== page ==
Kyengeza, February 1, 2009
“Omusota!" I know of no other word in Luganda that carries with it the immediate dramatic effect, impact, and flat-out terror that this word carries with it. It has a very simple meaning, and nothing is lost in translation: "Snake!" This was the word on the trembling lips of Sharon, one of the young ladies who works in the rectory here, as she applied a death-grip on my arm in what could only be described as utter panic. She went on to describe how she had just started out toward the front gate and was about to step off the porch when she looked down and saw the about-to-be-stepped-on serpent, sunning itself right there! I think she probably did an about face in mid-air. Given the fact that virtually 100% of snakes in Africa are poisonous - and that survival time for bitees (i.e., one who is bitten) of some species is measured in minutes, not hours or days - her fear was well-founded.
Needless to say, the news spread like a doggone California brush fire. A makeshift search party quickly assembled, including yours truly who bravely stood on the relatively safe real estate defined by our slightly elevated cement porch, armed with my trusty push-broom, retrieved from my plush room (the room isn't really plush, it just rhymed so nicely). At any rate, one of the guys claimed to have spotted the vile viper under a kind of low-slung succulent plant. Prossie, our parish secretary, nice dress and all, said she saw the rascal at the base of those branches/leaves, and she wailed on that poor plant, reducing it to a badly beaten and bruised semblance of its former glory. The next theory and practice of extermination methods employed the old douse the plant with paraffin trick (we call it kerosene back home). We doused and doused, but no snake emerged as planned. You thought the plant looked bad before! Finally, Fr. Charles (our local Ugandan diocesan priest in residence) appeared with hoe in hand and started hacking the bejabbers out of that plant, reducing it right down to a shabby stump. Still no snake. I never did see the little varmint. Apparently, the culprit slithered off to obscure safety somehow.
I must confess to moments of doubt as to the creature's very existence, at least in the reported confines of that poor bush, may it rest in peace. Someone commented that perhaps it was a spiritual snake. The good news is that no one was hurt. The bad news is that if that snake wasn't in that bush, it's somewhere else - and somewhere nearby! Yikes! I hope to tell you, that can do a number on you. It's like people not going into a swimming pool after seeing "Jaws!" You start gettin' the willies just thinkin' about how that doggone critter could be just about anywhere you might step. Fear is a paralyzing thing. Beware, dear reader. By the time you read this, that snake has had time to escape across the ocean to the western United States and could be lurking under your bed right now...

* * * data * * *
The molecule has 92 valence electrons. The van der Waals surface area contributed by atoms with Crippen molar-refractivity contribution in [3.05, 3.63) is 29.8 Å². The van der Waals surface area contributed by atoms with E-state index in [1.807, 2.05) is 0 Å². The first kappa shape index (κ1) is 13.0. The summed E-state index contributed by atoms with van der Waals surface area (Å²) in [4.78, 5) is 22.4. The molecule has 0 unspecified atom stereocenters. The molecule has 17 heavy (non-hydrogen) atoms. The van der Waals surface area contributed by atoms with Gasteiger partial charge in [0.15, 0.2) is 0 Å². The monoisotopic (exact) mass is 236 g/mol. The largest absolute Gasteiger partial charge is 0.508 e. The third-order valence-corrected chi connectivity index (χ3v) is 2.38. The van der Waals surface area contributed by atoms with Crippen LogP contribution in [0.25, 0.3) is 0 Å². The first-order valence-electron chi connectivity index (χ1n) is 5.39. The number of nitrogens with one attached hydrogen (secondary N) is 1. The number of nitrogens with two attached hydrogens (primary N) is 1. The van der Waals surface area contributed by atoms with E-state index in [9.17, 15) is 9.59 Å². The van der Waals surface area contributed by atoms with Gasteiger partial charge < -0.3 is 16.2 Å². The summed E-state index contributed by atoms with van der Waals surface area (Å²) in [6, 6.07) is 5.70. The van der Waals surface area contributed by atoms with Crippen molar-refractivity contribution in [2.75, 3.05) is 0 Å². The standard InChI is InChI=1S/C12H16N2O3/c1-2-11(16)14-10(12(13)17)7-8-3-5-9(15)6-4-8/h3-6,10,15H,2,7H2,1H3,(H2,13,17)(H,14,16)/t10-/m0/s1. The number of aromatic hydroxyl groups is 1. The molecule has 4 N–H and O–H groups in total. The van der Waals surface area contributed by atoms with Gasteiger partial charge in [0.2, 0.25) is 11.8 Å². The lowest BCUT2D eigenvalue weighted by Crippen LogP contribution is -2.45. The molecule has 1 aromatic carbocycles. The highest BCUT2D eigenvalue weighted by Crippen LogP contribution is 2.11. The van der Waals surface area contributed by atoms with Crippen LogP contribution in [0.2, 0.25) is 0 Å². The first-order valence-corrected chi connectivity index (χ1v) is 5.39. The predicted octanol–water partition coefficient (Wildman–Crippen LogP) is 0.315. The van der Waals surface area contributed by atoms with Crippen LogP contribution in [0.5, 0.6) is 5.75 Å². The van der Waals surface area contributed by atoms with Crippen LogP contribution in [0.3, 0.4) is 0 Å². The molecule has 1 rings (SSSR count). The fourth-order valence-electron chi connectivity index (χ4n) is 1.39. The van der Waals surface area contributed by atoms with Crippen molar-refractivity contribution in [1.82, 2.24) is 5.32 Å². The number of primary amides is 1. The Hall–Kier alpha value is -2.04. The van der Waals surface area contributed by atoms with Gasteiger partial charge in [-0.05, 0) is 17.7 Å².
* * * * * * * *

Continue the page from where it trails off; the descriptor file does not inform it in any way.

Moving right along, the main means of cooking in these parts is by burning charcoal over a kind of barbecue "stove". 'Long about the first of the year, I somehow managed to contract Typhoid Fever. That stuff can kill you! The only good part about the whole experience is that we were able to save a few shillings on our charcoal expenses by frying a few eggs on my forehead! My goodness, that really is nasty stuff. I was down for the count for over a week, but, thanks be to God, and modern medicines, I am feeling much better now. During my convalescence, I read a small book on the life of the early missionary to Africa, St. Daniel Comboni. He and many others died from Typhoid. (He was fighting against the slave trade here at about the same time Honest Abe was championing the Emancipation Proclamation, abolishing slavery in the U.S.A.) So I got a taste of what He died from.
The big news around here, of course, is that our mission "founding father", Fr. David, has had to leave here, much against his will, to return to the U.S. for some medical attention and rest. God bless you, Fr. David - hope you are getting better! His departure set off a little game of musical chairs (or "musical friars", I guess you could say!). Fr. Edmond came here to Kyengeza from our formation house in Jinja to take over as Parish Priest (he hails from Congo, incidentally - our neighbor to the west). Fr. Larry, from far away Wisconsin, left here to take his place as superior in Jinja. Fr. Godfrey, our newly professed, who had joined us as an ordained priest about two years ago, joins Fr. Larry in Jinja. They oversee our newly built house just outside the PCJ (Philosophy Center of Jinja) along with our four students of the PCJ, and our two newly arrived postulants.
As you may know, Frs. Stephen Watson and Matthew Williams are heading for Nairobi, Kenya (our neighbor to the east) for a meeting of the English-speaking Carmelite Friars in Africa, coming up in February - my goodness, that's about now, isn’t it! We look forward to seeing them soon, as they will be coming this way for a visit following their meeting.
Thank you all for your prayers and support - God bless you!
Let's continue to pray for each other.
Fr. Paul Koenig